Geerat Vermeij says he was always interested in nature as a child growing up in Holland and New Jersey. When a teacher bought a collection of tropical seashells from Florida to school, it began a life-long passion for shells and the animals that make them, both living and long extinct.
"I just love the things, they are works of art," Vermeij said.
Blind since the age of 3, Vermeij uses his sense of touch to study the shape and surface features of shells. That work has lead him to insights into evolution, ecology, biology and, most recently, economics. Last month, he was named as the 2004 Faculty Research Lecturer by his colleagues in the Academic Senate. It is the highest honor bestowed by UC Davis faculty members on their peers and recognizes exceptional contributions to research. The recipient usually presents a campus lecture on his research during the spring quarter.
Tilahun Yilma, professor of veterinary virology and chair of the Academic Senate's Selection Committee for the award, announced the honor at the annual spring meeting of the Senate. He cited Vermeij's contributions to a wide range of fields.
"He sees evolutionary trends others are not able to, and adds something others cannot," Yilma said.
Winston Ko, dean of the division of mathematical and physical sciences, agreed, noting, "This honor reflects the esteem in which Professor Vermeij is held by his colleagues and the breadth and influence of his research. His extraordinary research deserves the highest respect."
Hard, durable, readily fossilized and endlessly varied, shells form a lasting trace of a diverse and widespread group of animals and a window into the living world over hundreds of millions of years. Vermeij has used shells to study relationships between predators and prey as they evolve ways to attack and defend against each other. He has studied how and why species become extinct, both in the ancient geological past and in more recent times, and what happens when a species invades a new area.
"Studying shells is a very good choice for someone who can't see. You can ask a great many questions of mollusks," he said.
That body of work has lead him to larger questions, such as: What causes the history of life? What are the consequences of life? and What comparisons can be made between the history of life and the history of humanity?
In a forthcoming book, Nature and Economic History, Vermeij brings an evolutionary and ecological perspective to bear on human history, arguing that similar principles, notably competition for resources and the disproportionate success of the stronger competitor, drive both. Those factors mean that both human history and the history of life are moving in the same general direction: larger, more powerful actors and more energy use, he said. But large, dominant groups are also more vulnerable to sudden disruptions.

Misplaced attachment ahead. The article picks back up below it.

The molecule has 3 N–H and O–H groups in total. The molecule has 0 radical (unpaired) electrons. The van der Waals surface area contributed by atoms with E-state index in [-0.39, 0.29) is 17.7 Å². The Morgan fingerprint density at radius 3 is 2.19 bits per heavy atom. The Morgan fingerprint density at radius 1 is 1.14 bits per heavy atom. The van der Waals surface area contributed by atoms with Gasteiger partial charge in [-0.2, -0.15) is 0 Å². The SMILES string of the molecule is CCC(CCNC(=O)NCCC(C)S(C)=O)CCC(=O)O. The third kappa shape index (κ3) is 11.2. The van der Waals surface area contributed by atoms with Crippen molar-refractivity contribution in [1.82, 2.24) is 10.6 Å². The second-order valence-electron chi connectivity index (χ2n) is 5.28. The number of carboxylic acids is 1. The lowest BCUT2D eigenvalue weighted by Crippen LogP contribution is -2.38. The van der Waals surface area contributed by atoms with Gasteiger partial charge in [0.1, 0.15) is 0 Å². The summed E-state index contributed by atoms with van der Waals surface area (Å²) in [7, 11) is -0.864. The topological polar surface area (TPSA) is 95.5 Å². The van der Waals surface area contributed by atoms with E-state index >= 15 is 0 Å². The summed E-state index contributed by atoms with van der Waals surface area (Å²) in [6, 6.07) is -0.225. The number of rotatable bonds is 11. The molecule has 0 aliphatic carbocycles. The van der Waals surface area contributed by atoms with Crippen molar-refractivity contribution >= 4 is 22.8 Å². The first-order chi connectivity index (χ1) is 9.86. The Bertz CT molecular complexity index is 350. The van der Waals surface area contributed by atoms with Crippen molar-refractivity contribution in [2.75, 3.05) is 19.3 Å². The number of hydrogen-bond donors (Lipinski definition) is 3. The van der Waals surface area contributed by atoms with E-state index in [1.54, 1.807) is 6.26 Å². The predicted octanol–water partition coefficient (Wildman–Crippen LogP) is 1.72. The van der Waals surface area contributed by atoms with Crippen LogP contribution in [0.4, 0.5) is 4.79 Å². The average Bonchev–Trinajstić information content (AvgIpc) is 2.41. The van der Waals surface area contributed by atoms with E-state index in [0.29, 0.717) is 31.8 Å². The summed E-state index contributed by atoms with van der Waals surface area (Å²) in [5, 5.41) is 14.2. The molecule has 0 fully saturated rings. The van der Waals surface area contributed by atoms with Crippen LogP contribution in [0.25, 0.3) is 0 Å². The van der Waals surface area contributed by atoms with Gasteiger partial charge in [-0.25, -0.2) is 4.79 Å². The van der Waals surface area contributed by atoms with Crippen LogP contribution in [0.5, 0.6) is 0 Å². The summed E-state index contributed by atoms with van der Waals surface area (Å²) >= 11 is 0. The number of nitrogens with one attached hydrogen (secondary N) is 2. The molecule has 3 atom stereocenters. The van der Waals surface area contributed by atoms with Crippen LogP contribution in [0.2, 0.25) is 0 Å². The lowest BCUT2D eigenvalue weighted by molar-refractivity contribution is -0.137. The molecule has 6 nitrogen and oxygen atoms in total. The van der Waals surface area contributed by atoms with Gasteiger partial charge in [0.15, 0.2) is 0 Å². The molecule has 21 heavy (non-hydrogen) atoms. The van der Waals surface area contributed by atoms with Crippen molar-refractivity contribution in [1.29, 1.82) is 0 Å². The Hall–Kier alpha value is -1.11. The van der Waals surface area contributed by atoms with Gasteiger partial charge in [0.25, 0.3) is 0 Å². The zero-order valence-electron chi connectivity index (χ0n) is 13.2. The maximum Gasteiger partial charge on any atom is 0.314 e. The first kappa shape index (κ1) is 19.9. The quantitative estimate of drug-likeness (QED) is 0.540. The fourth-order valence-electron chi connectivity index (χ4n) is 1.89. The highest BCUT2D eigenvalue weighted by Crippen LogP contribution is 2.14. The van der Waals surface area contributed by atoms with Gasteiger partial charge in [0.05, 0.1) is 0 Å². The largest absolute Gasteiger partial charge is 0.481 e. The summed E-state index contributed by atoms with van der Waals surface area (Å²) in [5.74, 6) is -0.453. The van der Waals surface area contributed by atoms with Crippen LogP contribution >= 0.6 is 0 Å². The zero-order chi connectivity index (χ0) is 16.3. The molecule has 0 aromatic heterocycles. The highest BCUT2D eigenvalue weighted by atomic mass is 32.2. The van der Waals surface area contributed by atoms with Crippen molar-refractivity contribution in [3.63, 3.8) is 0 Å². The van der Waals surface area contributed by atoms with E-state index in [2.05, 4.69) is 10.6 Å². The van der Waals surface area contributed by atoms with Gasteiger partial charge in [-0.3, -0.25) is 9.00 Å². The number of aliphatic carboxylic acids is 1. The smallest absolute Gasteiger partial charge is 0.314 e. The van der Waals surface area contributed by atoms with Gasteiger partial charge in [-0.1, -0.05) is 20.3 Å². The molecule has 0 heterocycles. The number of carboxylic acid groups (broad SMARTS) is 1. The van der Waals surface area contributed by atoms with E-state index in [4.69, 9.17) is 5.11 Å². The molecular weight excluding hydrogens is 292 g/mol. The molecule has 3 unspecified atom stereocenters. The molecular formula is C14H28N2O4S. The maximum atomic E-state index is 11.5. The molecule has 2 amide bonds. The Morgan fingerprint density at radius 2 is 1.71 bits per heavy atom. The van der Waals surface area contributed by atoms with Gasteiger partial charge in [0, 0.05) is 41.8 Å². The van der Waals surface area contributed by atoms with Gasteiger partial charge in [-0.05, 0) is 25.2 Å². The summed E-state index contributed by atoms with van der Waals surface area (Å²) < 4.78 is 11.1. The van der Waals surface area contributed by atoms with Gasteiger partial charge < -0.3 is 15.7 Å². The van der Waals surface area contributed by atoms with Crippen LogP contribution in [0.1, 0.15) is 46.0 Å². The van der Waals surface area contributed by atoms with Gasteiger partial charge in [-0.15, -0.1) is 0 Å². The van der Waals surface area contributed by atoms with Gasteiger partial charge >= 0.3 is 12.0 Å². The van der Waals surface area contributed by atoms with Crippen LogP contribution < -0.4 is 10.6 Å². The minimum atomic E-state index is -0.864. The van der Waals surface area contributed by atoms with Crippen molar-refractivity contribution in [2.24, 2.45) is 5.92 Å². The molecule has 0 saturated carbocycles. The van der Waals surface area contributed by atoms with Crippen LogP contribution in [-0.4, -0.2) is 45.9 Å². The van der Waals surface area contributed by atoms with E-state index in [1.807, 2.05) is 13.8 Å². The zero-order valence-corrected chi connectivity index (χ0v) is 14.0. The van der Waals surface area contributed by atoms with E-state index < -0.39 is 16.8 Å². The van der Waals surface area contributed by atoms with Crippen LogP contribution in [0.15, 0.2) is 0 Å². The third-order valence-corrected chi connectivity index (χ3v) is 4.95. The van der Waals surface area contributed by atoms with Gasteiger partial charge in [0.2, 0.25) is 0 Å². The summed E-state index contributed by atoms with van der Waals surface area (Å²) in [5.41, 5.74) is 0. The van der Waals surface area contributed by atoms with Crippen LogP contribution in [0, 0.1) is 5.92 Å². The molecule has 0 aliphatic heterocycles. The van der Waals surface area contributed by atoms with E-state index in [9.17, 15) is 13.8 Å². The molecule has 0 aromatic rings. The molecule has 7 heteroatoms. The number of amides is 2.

There is also a trend for larger, dominant groups rich in material resources to create environments favorable to the evolution of novelty and new inventions, he said. As a social species, humans can act together to counter the trend to inequality, Vermeij said.
Vemeij said he rejects political categories for his ideas. "The last thing I want is unshakeable dogma," he said. "If you don't question your assumptions, you fall into traps." The best approach is to treat problems and solutions as hypotheses and be ready to modify or reject them, he said.
Although Vermeij thinks his blindness may have lead him to observe some details differently or approach some things in a alternative way, he attributes success in science to thoughtful observation, curiosity and hard work. "There's nothing more important than being puzzled by the world," he said. "Observation while your brain is in gear is critical."
Vermeij sees his research as closely linked to teaching. "To me, being a good teacher means being thoroughly involved in scholarly work. It's essential to communicating how knowledge is acquired," he said.
Vermeij recieved his bachelor's degree from Princeton University and a masters' and doctorate from Yale. He worked at the University of Maryland from 1971 to 1988 before moving to UC Davis. A past recipient of a MacArthur fellowship, he has authored more than 100 scholarly publications and three books, including his autobiography, Privileged Hands: A Scientific Life, published in 1996.